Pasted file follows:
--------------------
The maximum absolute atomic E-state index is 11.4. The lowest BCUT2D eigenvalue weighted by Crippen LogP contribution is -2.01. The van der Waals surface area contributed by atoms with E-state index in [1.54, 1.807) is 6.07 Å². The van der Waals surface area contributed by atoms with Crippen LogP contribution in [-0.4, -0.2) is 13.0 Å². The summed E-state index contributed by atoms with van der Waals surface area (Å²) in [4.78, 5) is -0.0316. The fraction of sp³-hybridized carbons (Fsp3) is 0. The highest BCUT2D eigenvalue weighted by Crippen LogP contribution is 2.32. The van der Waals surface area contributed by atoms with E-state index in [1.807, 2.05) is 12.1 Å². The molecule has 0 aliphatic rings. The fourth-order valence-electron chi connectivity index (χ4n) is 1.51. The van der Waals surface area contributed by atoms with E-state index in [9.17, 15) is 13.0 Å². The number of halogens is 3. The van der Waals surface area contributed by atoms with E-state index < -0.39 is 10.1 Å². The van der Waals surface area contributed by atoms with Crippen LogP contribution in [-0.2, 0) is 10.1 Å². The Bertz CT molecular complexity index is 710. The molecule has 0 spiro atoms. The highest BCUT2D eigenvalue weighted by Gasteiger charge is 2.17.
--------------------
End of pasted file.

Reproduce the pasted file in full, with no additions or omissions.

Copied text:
The maximum absolute atomic E-state index is 11.4. The lowest BCUT2D eigenvalue weighted by Crippen LogP contribution is -2.01. The van der Waals surface area contributed by atoms with E-state index in [1.54, 1.807) is 6.07 Å². The van der Waals surface area contributed by atoms with Crippen LogP contribution in [-0.4, -0.2) is 13.0 Å². The summed E-state index contributed by atoms with van der Waals surface area (Å²) in [4.78, 5) is -0.0316. The fraction of sp³-hybridized carbons (Fsp3) is 0. The highest BCUT2D eigenvalue weighted by Crippen LogP contribution is 2.32. The van der Waals surface area contributed by atoms with E-state index in [1.807, 2.05) is 12.1 Å². The molecule has 0 aliphatic rings. The fourth-order valence-electron chi connectivity index (χ4n) is 1.51. The van der Waals surface area contributed by atoms with E-state index in [9.17, 15) is 13.0 Å². The number of halogens is 3. The van der Waals surface area contributed by atoms with E-state index < -0.39 is 10.1 Å². The van der Waals surface area contributed by atoms with Crippen LogP contribution in [-0.2, 0) is 10.1 Å². The Bertz CT molecular complexity index is 710. The molecule has 0 spiro atoms. The highest BCUT2D eigenvalue weighted by Gasteiger charge is 2.17.